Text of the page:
Similar to other mitochondrial sequences from insect species, there were two rRNAs in T. solanivora with a total length of 2099 bp and an AT content of 83.7% (Table 2). The large ribosomal gene (rRNA-Large), located between tRNA-Leu1 and tRNA-Val, has a length of 1329 bp, whereas the small gene (rRNA-Small), located between tRNA-Val and the A + T-rich region, has a length of 770 bp (Table 1). These rRNA lengths were within the range of values reported for other Lepidoptera, as their values range between 1314 bp in Euploea mulciber (Nymphalidae) [47] and 1330 bp in Coreana raphaelis (Lycaenidae) [48]. For the rRNA-Large and rRNA-Small, the length ranges from 739 bp for Protantigius superans (Lycaenidae) to 788 bp in (Nymphalidae) [49]. The rRNAs in T. solanivora have an A + T content of 83.7%, and similar values were reported for other Lepidoptera, including C. cephalonica (80.43%), T. incertulas (82.8%), and Dichocrocis punctiferalis (85.1%) [50].

3.6. Noncoding and overlapping regions

Most of the intergenic regions in this mitogenome were short (≤15 bp) and the total length of the noncoding regions in the mtDNA of T. solanivora was 199 bp. This region is composed by 21 intergenic spacer sequences, ranging from 1 to 54 bp and showed highly A + T-biased (88.8%) (Table 2). The intergenic spacers longer were denominated S1, S2, S3, and S4. Intergenic sequence S1 is commonly found in Lepidoptera mitogenome order between the tRNA-Gln and NAD2 genes and length ranges between 38 pb in T. incertulas and 88 bp in Sasakia charonda [50]. However, this region has not been identified in insects that belong to other orders [9].

This sequence (S1) could be considered as a mitogenome marker for Lepidoptera order, and it most likely originated from a partial NAD2 gene duplication [19]. Intergenic sequence S2 (23 bp) was found between rRNA-Large and tRNA-Val. Intergenic sequences S3 and S4 (17 bp) separate genes NAD6 and Cytb, and the tRNA-Ser2 and NAD1 genes, respectively. The latter sequence contains the “ATACTAA” motif, typically found in other lepidopterans [9, 23, 51]. This motif plays an apparent role as a recognition site for the protein implicated in mitochondrial transcription termination (mtTERM) [52]. Furthermore, this sequence has been recognized for being highly conserved, with a length ranging between 17 and 20 bp [23].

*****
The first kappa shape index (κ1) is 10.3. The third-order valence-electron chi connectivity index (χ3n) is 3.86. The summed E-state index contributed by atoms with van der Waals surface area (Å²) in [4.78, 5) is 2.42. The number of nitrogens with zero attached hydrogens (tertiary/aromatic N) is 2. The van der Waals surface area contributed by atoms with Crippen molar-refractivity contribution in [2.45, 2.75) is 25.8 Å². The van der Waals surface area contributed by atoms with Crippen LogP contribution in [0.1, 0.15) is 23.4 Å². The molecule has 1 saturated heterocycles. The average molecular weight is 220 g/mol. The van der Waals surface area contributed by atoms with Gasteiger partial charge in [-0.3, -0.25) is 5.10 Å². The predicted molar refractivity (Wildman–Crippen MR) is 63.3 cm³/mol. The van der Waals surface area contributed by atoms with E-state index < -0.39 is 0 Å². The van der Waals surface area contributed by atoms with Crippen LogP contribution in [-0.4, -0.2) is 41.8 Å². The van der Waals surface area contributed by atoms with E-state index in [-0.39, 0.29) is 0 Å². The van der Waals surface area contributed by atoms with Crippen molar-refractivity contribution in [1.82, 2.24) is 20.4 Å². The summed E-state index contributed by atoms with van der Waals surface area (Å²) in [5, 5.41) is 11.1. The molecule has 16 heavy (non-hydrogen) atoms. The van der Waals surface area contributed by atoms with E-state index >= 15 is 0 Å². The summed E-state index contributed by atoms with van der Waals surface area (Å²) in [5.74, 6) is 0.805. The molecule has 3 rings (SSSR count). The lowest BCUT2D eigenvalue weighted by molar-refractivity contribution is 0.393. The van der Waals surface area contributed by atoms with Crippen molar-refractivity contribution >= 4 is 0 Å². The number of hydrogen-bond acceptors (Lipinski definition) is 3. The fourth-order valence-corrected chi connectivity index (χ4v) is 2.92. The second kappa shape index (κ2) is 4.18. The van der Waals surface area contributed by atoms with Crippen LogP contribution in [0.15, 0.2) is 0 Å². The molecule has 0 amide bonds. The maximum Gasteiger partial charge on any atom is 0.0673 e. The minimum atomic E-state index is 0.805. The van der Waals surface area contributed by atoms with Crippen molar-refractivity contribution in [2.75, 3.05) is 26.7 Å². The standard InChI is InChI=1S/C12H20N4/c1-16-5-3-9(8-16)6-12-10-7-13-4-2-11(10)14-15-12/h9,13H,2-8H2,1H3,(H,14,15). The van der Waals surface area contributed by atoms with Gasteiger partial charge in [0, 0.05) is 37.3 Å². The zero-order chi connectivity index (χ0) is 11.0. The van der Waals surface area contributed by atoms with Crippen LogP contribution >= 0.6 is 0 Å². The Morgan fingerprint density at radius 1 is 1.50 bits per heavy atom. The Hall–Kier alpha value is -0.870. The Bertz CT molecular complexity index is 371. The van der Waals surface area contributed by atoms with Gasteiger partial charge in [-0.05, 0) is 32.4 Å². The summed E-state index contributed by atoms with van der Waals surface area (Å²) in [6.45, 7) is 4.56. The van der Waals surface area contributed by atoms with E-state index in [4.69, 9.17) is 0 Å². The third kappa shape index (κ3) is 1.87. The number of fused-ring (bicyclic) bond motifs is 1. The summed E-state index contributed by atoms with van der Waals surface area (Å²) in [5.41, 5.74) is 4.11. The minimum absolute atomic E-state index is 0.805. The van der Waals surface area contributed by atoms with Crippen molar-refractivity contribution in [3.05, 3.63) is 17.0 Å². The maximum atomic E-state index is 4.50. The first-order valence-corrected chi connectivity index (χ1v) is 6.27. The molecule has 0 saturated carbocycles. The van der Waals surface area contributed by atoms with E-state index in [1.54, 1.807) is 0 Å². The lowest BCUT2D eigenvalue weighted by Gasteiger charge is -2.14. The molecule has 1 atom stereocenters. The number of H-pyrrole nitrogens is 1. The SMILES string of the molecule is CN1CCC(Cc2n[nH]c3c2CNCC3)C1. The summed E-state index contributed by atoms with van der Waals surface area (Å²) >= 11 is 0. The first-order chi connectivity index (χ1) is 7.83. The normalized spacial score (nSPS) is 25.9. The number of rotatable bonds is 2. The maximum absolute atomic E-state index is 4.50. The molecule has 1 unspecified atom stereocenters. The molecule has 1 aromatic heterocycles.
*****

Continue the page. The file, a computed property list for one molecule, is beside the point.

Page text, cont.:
Furthermore, in the T. solanivora mitogenome, three principal overlap sequences were identified and were designated as OLS1, OLS2, and OLS3. OLS1 was found overlapping the tRNA-Phe and NAD5 genes. This sequence presents the greatest length, with a total of 17 bp. OLS2 was found between the tRNA-Trp and tRNA-Cys genes, with a total length of 8 bp and the 7-bp OLS3-overlapped genes ATP8 and ATP6, which are consistent with the same genes found in other lepidopterans, although they differ in length [37, 52]. In addition, an unusual overlap region (OLS1) was found between the tRNA-Phe and NAD5 genes; it is important to mention that this 17-bp region has not been reported before.

3.7. The A + T-rich region

The A + T-rich region is a noncoding region with 325 bp length located between rRNA-Small and tRNA-Met. The region contains 91.1% AT nucleotides, with negative AT- and GC-skew values (Table 2), meaning that it is biased for the nitrogen base thymine, as reported for the mitogenomes of other lepidopterans. One exception to this trend is A. honmai, which has a positive AT skew (0.028), indicating a bias for adenines [21]. The length of this region is variable in the other Lepidoptera, and it can be as long as 1270 bp, as reported in Papilio bianor (Papilionidae) [53].